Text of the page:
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Supa Mandiwanzira sucked into $4m NetOne scandal

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Supa-Mandiwanzira

Supa Mandiwanzira, the Information, Communication Technology and Courier Services minister, has become the latest high profile figure to be named in public corruption scandals.

Reward Kangai, the suspended chief executive officer at NetOne, a government mobile services provider, recently told the parliamentary portfolio committee that Mandiwanzira had handpicked a Chinese company for a $4 million investigation tender of another company, Huawei.

He also claimed that Mandiwanzira had roped in the State media to tarnish his name while giving oral evidence to the ICT committee.

Kangai said Mandiwanzira colluded with a Chinese tycoon named as Li Siao Dong, the owner of Megawatt Energy that was given the job to investigate Huawei on suspicion that it had overcharged on a $248 million NetOne base station set up in 2012.

He alleged that Mandiwanzira and Dong were building an unspecified structure in Midrand, South Africa.

Kangai, who was suspended for allegedly stealing $11 million from NetOne, said Huawei was given the contract to install 350 base stations but some competitors were not happy with the decision.

“The reason for my forced leave was my resistance to pay the $4 million to Megawatt, whose investigation did not bring any value to NetOne, and that is why Mandiwanzira forced me out. Actually, the intention was to suspend me without pay,” he said.

“This was not a directive by the board, but it was a directive by Mandiwanzira, who also is building a structure in Midrand, South Africa, through his company based in South Africa called Blue Nightingale Trading, jointly with Li Siao Dong’s three companies based in South Africa called Eliz, Ceseec and Megawatt,” added Kangai.

He revealed that Mandiwanzira owned another firm, Blue Sea Technology, which he planned to get into a joint venture with NetOne using a proxy named as Tendai Gambe.

“Mandiwanzira and Li Siao Dong actually authored the articles that came out in The Herald, saying there was massive corruption at NetOne,” he said.

Sydney Nyanungo, the acting NetOne board chair and Finance portfolio secretary, supported Kangai, noting that the parastatal had nothing to do with Megawatt and had not agreed to $4 million payment.

“Megawatt was not contracted by NetOne. They went straight to the Ministry of ICT, which offered them the services, in which case we can suspect something. Because there was no contract signed, NetOne declined to pay the $4 million,” said Nyanungo.

Supa-Mandiwanzira

 

But sources privy to the developments at NetOne told Nehanda Radio that the current mudslinging was part of Zanu PF factional fights.

They said when Mandiwanzira was promoted from Information deputy minister to his current position, he embarked on a campaign to flush out key figures that had been linked to a faction formerly led by Joice Mujuru, now leader of the Zimbabwe People First party.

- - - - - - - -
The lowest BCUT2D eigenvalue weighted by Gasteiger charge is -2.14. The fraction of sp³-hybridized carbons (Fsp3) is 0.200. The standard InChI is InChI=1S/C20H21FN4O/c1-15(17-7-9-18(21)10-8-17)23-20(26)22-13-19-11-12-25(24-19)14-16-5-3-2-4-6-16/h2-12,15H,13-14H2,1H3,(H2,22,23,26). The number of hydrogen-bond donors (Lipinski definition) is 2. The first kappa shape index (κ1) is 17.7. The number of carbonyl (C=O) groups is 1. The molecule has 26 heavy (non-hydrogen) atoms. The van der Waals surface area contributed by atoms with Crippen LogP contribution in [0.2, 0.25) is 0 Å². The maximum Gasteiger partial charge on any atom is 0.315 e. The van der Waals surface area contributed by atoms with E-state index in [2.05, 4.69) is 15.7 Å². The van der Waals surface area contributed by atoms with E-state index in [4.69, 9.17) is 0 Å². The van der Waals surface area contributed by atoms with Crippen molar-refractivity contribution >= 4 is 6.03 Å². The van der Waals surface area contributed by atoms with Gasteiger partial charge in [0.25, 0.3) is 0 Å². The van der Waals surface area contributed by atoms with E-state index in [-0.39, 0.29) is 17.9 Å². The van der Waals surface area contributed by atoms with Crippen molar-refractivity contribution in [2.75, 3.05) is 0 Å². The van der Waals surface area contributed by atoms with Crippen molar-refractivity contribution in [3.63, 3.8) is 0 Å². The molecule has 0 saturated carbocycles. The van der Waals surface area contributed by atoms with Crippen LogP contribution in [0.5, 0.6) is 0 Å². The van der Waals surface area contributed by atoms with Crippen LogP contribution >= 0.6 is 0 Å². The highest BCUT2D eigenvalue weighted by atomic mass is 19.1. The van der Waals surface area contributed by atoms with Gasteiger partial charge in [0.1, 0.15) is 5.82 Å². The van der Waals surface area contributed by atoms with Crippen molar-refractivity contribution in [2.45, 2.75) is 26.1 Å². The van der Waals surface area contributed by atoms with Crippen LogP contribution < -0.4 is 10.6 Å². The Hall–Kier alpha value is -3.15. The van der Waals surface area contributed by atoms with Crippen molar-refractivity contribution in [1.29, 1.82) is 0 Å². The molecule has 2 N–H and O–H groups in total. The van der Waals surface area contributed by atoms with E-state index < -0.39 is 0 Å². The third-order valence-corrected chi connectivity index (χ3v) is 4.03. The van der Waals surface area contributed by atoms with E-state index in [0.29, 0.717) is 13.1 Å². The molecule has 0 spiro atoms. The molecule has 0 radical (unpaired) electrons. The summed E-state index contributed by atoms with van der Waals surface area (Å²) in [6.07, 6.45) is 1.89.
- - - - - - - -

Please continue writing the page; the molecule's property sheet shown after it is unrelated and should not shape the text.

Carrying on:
Manungo, who is fighting from Kangai’s corner, was at one time linked to the Mujuru camp and was accused of conniving with Francis Nhema, a former cabinet minister, in a plot to remove President Robert Mugabe from power.

Manungo and Nhema are relatives who hail from Shurugwi in the Midlands province.

“Supa was given a task by the (Vice President Emmerson) Mnangagwa faction to get rid of strategic persons under his ministry. This is because these people had been put there by Mujuru,” said one technical expert who worked under the ministry at one time.

The recent Kangai exposes before the ICT portfolio committee, said the source, was part of a grand plan to hit back at the faction led by Mnangagwa, who is reportedly working to take over from Mugabe and is currently in a position to influence news at State media.

That is why, said another sourced who refused to be identified, the story relating to Kangai’s claims against Mandiwanzira was not run by government-controlled media.

Mandiwanzira and Manungo could not be reached for their sides of the story.

Of late, public media have run a string of stories on corruption by cabinet ministers and senior government officials who are linked to G40, a faction fiercely opposing Mnangagwa’s ascendancy to the presidency.

These include Mnangagwa’s counterpart, Vice President Phelekelezela Mphoko who has also publicly denounced his colleague’s succession plans and is rumoured to be working with G40.

Mphoko is reported to have attempted to fix a high value cross-border contract for his son but Mugabe blocked it.

Recently, Zimpapers, a stable that is part of the public media, ran several stories accusing the Mines and Mining Development secretary, Francis Gudyanga, of fraud and undue influence in units under his ministry.

Gudyanga is seen as a protégé of former Mines minister, Obert Mpofu, who was reportedly removed from the ministry following alleged lobbying by the Mnangagwa faction.

He was subsequently moved from the Transport portfolio to Economic Planning and was replaced by Jorum Gumbo, a Mnangagwa loyalist who hails from the Midlands province where the vice president has most of his support

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